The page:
motherboard: For employers, this is slightly good news as the happiness—or lack of unhappiness—of workers is naturally, obviously tied to productivity. by Michael Byrne
'The findings are described in a paper posted last month to the arXiv preprint server and are slated to be presented in June at the Evaluation and Assessment in Software Engineering Conference in Sweden.
'"A practice that has emerged recently is to promote nourishing happiness among workers in order to enact the happy-productive worker thesis," Daniel Graziotin and colleagues write in the aforementioned paper. "Notable Silicon Valley companies and influential startups are well known for their perks to developers. Recognizing the happiness of all stakeholders involved in producing software is essential to software company success."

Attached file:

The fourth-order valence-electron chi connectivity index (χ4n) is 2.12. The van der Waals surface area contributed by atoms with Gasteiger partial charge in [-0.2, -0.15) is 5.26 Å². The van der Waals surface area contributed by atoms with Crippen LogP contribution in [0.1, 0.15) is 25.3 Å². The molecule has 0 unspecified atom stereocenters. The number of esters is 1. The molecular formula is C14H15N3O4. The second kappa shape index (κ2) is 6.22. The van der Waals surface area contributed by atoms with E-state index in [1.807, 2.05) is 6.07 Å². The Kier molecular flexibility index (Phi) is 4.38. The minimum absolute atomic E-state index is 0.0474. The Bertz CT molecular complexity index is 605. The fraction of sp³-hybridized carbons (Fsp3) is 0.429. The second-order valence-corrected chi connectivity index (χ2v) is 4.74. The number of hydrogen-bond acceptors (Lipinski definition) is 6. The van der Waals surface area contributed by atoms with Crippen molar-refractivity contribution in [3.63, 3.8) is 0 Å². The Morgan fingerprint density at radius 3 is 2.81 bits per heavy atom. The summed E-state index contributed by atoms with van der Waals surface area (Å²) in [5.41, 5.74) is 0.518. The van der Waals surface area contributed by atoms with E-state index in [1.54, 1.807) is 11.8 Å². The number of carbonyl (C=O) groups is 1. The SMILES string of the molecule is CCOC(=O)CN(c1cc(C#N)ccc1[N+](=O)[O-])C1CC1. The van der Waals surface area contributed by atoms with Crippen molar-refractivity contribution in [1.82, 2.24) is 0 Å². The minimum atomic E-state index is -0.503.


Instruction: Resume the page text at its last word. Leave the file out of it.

'This is by now a cultural trope, of course: the coddled software engineer, toiling in between catered lunches and on-site massages while pulling in a comfortable six-figure salary. For talented and employable developers, it remains a seller's market. Indeed, happiness is crucial for retention in such a market, but the survey was a bit more interested in the idea of productivity—maximizing your HR investments in terms of both software quantity and quality.'